• Advisory Panel

    In addition to our in-house editors, Nature Human Behaviour has an external advisory panel to assist journal development in science and policy.

  • Contact

    Contact information for editorial staff, submissions, the press office, institutional access and advertising at Nature Human Behaviour

  • Witch: a tag that shapes social networks

    Witchcraft beliefs are and have been widespread in human societies, but what impact do they have on social interactions and what cultural evolutionary function might they serve? Field experiments and network data show that the witchcraft label ‘Zhu’ influences labour-sharing and reproductive choices in a large network of southwest Chinese villages. Zhu is not an indicator of prosociality, but may function to spite or damage rivals [1]. 1. Mace, R., Thomas, M.G., Wu, J., He, Q., Ji, T. & Tao, Yi. Nat. Hum. Behav. (2018)

  • Amygdala electrical fingerprint neurofeedback training

    An illustration of neurofeedback training guided by an animated scenario [1]. Real-time modulations in the amygdala electrical fingerprint signal are reflected by audiovisual changes in the unrest level of a virtual 3D scenario (a typical hospital waiting room), manifested as the ratio between characters sitting down and those loudly protesting at the counter. The video shows an example both for down- and up-regulation training; in the current study [1], only down-regulation training was conducted. The participant consented to appear in the video. 1. Keynan, J. N. et al. Nat Hum. Behav. (2018)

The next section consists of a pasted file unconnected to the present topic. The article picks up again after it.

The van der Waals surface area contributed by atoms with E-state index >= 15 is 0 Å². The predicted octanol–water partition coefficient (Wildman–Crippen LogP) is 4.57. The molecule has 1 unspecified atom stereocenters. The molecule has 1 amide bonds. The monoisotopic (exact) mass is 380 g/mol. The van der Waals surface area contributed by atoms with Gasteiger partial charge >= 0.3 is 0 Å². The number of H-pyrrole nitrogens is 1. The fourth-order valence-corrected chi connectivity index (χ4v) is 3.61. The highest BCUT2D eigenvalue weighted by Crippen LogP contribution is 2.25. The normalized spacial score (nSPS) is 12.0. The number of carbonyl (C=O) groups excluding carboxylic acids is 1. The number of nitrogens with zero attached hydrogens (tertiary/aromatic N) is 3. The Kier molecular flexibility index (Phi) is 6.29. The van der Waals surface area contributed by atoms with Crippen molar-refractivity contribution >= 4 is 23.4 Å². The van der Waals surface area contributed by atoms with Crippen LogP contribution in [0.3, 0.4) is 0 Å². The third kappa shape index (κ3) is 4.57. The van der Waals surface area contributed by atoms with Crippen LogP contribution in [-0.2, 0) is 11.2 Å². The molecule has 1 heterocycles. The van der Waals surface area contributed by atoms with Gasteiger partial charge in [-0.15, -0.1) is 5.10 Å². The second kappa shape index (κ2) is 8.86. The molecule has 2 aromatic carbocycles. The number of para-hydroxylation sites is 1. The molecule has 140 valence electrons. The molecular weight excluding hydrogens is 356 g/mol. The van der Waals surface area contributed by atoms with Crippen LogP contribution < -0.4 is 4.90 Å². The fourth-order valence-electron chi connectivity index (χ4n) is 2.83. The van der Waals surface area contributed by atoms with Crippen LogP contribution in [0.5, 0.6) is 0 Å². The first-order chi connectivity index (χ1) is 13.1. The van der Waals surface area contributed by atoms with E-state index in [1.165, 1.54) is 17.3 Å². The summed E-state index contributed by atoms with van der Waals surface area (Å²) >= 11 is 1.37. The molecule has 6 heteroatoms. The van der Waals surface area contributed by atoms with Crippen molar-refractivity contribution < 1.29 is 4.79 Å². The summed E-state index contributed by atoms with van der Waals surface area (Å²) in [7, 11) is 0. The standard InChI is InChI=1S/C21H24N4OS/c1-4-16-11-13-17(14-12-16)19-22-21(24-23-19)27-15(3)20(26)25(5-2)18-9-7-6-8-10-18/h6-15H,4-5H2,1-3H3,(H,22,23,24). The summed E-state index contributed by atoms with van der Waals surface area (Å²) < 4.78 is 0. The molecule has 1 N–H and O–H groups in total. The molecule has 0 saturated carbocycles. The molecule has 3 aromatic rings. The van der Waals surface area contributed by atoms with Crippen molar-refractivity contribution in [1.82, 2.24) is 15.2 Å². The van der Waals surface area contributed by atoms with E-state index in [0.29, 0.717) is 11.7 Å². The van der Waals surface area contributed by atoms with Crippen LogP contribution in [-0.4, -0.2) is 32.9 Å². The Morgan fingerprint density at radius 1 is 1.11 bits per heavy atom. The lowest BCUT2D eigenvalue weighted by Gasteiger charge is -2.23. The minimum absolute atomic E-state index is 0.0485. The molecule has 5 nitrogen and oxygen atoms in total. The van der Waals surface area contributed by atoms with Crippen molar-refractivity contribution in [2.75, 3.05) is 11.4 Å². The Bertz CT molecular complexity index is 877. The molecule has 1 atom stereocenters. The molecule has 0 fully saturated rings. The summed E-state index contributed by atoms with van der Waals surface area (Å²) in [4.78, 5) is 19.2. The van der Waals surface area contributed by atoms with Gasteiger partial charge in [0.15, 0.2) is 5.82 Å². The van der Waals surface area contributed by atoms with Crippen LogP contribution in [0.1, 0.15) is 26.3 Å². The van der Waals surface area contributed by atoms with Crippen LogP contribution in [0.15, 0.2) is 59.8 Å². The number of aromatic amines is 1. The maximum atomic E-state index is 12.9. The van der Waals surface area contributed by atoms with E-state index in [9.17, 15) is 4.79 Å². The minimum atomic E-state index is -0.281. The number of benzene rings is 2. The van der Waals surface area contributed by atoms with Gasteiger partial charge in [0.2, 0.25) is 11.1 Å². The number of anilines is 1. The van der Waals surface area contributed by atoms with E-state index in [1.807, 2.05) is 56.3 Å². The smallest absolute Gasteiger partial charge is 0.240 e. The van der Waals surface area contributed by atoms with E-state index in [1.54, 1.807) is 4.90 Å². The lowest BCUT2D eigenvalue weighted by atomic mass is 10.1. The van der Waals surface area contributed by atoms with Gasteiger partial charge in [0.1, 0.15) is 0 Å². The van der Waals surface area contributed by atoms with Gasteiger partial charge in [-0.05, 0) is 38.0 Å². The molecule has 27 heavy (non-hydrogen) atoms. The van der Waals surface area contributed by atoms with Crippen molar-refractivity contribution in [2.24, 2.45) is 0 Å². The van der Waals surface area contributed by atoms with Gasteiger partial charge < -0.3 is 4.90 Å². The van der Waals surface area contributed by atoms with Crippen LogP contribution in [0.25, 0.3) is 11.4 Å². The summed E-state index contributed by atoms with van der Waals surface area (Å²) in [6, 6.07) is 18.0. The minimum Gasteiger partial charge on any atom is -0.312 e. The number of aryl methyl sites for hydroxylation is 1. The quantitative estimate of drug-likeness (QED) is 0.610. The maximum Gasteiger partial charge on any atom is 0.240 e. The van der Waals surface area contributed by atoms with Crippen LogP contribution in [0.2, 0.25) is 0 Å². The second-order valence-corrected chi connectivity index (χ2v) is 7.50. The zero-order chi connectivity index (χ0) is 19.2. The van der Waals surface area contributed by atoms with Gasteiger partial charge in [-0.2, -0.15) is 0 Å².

• The universal decay of collective memory and attention

    Cultural products have a life of their own: academic papers get cited and songs get downloaded. While scholars have studied these patterns, we know little about how to model the decay of attention. In this study Candia and colleagues model the attention received by cultural products, including scientific papers, patents, songs, movies, and biographies, and show that all these decay following a universal bi-exponential function, which may be due to the differing functions of communicative and cultural collective memory [1]. [1]Candia, C., Jara-Figueroa, C., Rodriguez-Sickert, C., Barabási, A.-L. & Hidalgo, C. A. Nat. Hum. Behav. (2018).

COVID-19 and human behaviour

COVID-19 and human behaviour

Human behaviour has been critical in shaping the COVID-19 pandemic, and the actions of individuals, groups, nation states and international bodies all have a role to play in curbing its spread. This means that insights from behavioural, social and health sciences are and will continue to be invaluable throughout the course of the pandemic. In this Focus, we bring together original research and expert viewpoints from a broad spectrum of disciplines that provide insight into the causes, impacts, and mitigation of the pandemic, highlighting how research on individual and collective behaviour can contribute to an effective response.

Nature Careers